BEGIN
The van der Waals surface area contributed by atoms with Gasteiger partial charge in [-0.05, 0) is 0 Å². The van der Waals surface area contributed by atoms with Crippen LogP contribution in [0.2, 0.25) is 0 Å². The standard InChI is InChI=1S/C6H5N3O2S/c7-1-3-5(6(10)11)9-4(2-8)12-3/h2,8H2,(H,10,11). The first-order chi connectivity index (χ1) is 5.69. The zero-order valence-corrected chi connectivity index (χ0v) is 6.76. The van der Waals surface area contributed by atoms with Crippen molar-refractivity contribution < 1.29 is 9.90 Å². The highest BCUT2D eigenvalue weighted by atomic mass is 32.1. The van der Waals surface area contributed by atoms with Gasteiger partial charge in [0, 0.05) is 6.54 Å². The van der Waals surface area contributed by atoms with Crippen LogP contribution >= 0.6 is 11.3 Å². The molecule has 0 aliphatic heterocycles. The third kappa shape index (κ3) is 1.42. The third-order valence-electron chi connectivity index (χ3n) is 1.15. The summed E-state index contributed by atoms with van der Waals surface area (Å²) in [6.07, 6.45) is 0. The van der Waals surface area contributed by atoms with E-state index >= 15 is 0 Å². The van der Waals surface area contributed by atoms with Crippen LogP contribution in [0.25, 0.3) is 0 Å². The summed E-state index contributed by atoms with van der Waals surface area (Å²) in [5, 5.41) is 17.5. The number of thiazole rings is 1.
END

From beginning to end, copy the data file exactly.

The van der Waals surface area contributed by atoms with Gasteiger partial charge in [-0.05, 0) is 0 Å². The van der Waals surface area contributed by atoms with Crippen LogP contribution in [0.2, 0.25) is 0 Å². The standard InChI is InChI=1S/C6H5N3O2S/c7-1-3-5(6(10)11)9-4(2-8)12-3/h2,8H2,(H,10,11). The first-order chi connectivity index (χ1) is 5.69. The zero-order valence-corrected chi connectivity index (χ0v) is 6.76. The van der Waals surface area contributed by atoms with Crippen molar-refractivity contribution < 1.29 is 9.90 Å². The highest BCUT2D eigenvalue weighted by atomic mass is 32.1. The van der Waals surface area contributed by atoms with Gasteiger partial charge in [0, 0.05) is 6.54 Å². The van der Waals surface area contributed by atoms with Crippen LogP contribution >= 0.6 is 11.3 Å². The molecule has 0 aliphatic heterocycles. The third kappa shape index (κ3) is 1.42. The third-order valence-electron chi connectivity index (χ3n) is 1.15. The summed E-state index contributed by atoms with van der Waals surface area (Å²) in [6.07, 6.45) is 0. The van der Waals surface area contributed by atoms with E-state index >= 15 is 0 Å². The van der Waals surface area contributed by atoms with Crippen LogP contribution in [0.25, 0.3) is 0 Å². The summed E-state index contributed by atoms with van der Waals surface area (Å²) in [5, 5.41) is 17.5. The number of thiazole rings is 1.